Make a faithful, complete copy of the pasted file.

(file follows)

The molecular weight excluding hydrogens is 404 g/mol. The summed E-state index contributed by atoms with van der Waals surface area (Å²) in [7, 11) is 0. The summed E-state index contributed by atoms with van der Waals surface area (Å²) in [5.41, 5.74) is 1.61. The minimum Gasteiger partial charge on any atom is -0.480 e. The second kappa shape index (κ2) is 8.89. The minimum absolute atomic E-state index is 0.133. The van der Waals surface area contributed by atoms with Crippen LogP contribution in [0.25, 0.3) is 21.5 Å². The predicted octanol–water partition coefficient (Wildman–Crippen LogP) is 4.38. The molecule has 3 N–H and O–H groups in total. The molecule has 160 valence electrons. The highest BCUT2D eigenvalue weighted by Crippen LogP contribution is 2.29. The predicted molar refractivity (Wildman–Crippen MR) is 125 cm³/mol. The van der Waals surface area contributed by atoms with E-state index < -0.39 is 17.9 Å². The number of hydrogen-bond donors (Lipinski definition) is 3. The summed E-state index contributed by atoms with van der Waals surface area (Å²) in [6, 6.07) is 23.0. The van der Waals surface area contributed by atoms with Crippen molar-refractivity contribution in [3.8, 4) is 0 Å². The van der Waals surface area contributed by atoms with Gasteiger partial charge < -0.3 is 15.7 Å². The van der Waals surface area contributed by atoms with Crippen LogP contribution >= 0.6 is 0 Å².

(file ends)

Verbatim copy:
The molecular weight excluding hydrogens is 404 g/mol. The summed E-state index contributed by atoms with van der Waals surface area (Å²) in [7, 11) is 0. The summed E-state index contributed by atoms with van der Waals surface area (Å²) in [5.41, 5.74) is 1.61. The minimum Gasteiger partial charge on any atom is -0.480 e. The second kappa shape index (κ2) is 8.89. The minimum absolute atomic E-state index is 0.133. The van der Waals surface area contributed by atoms with Crippen LogP contribution in [0.25, 0.3) is 21.5 Å². The predicted octanol–water partition coefficient (Wildman–Crippen LogP) is 4.38. The molecule has 3 N–H and O–H groups in total. The molecule has 160 valence electrons. The highest BCUT2D eigenvalue weighted by Crippen LogP contribution is 2.29. The predicted molar refractivity (Wildman–Crippen MR) is 125 cm³/mol. The van der Waals surface area contributed by atoms with E-state index < -0.39 is 17.9 Å². The number of hydrogen-bond donors (Lipinski definition) is 3. The summed E-state index contributed by atoms with van der Waals surface area (Å²) in [6, 6.07) is 23.0. The van der Waals surface area contributed by atoms with Crippen molar-refractivity contribution in [3.8, 4) is 0 Å². The van der Waals surface area contributed by atoms with Gasteiger partial charge < -0.3 is 15.7 Å². The van der Waals surface area contributed by atoms with Crippen LogP contribution >= 0.6 is 0 Å².